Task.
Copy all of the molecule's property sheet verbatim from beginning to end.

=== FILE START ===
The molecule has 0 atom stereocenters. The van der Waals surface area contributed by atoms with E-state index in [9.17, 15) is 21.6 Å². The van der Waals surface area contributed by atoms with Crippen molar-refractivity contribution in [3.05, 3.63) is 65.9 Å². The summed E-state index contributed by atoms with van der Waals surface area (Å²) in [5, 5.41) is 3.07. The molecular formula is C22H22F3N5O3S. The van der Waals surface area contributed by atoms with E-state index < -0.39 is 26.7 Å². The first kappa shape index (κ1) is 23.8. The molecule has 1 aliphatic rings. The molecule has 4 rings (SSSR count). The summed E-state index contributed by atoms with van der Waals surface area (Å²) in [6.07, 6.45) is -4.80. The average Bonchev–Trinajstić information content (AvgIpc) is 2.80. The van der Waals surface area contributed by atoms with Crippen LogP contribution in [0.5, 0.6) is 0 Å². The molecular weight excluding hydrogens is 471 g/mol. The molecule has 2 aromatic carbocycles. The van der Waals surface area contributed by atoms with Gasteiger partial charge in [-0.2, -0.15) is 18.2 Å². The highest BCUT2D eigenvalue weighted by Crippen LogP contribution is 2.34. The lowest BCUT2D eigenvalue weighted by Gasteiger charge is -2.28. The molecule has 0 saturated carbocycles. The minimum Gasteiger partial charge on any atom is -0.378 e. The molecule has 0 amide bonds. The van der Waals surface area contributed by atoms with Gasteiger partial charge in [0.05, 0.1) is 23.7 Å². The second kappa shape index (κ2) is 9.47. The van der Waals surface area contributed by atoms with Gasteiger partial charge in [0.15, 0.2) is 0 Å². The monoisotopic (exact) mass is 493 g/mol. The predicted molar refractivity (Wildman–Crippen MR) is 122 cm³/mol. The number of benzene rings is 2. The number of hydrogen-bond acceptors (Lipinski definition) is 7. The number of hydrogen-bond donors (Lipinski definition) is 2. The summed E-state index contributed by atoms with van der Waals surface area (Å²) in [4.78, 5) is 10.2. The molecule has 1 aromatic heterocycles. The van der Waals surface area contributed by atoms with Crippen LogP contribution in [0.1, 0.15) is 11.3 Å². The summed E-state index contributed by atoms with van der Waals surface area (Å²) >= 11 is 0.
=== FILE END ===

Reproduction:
The molecule has 0 atom stereocenters. The van der Waals surface area contributed by atoms with E-state index in [9.17, 15) is 21.6 Å². The van der Waals surface area contributed by atoms with Crippen molar-refractivity contribution in [3.05, 3.63) is 65.9 Å². The summed E-state index contributed by atoms with van der Waals surface area (Å²) in [5, 5.41) is 3.07. The molecular formula is C22H22F3N5O3S. The van der Waals surface area contributed by atoms with E-state index < -0.39 is 26.7 Å². The first kappa shape index (κ1) is 23.8. The molecule has 1 aliphatic rings. The molecule has 4 rings (SSSR count). The summed E-state index contributed by atoms with van der Waals surface area (Å²) in [6.07, 6.45) is -4.80. The average Bonchev–Trinajstić information content (AvgIpc) is 2.80. The van der Waals surface area contributed by atoms with Crippen LogP contribution in [0.5, 0.6) is 0 Å². The molecular weight excluding hydrogens is 471 g/mol. The molecule has 2 aromatic carbocycles. The van der Waals surface area contributed by atoms with Gasteiger partial charge in [-0.2, -0.15) is 18.2 Å². The highest BCUT2D eigenvalue weighted by Crippen LogP contribution is 2.34. The lowest BCUT2D eigenvalue weighted by Gasteiger charge is -2.28. The molecule has 0 saturated carbocycles. The minimum Gasteiger partial charge on any atom is -0.378 e. The molecule has 0 amide bonds. The van der Waals surface area contributed by atoms with Gasteiger partial charge in [0.05, 0.1) is 23.7 Å². The second kappa shape index (κ2) is 9.47. The van der Waals surface area contributed by atoms with Gasteiger partial charge in [0.15, 0.2) is 0 Å². The monoisotopic (exact) mass is 493 g/mol. The predicted molar refractivity (Wildman–Crippen MR) is 122 cm³/mol. The number of benzene rings is 2. The number of hydrogen-bond acceptors (Lipinski definition) is 7. The number of hydrogen-bond donors (Lipinski definition) is 2. The summed E-state index contributed by atoms with van der Waals surface area (Å²) in [4.78, 5) is 10.2. The molecule has 1 aromatic heterocycles. The van der Waals surface area contributed by atoms with Crippen LogP contribution in [0.1, 0.15) is 11.3 Å². The summed E-state index contributed by atoms with van der Waals surface area (Å²) >= 11 is 0.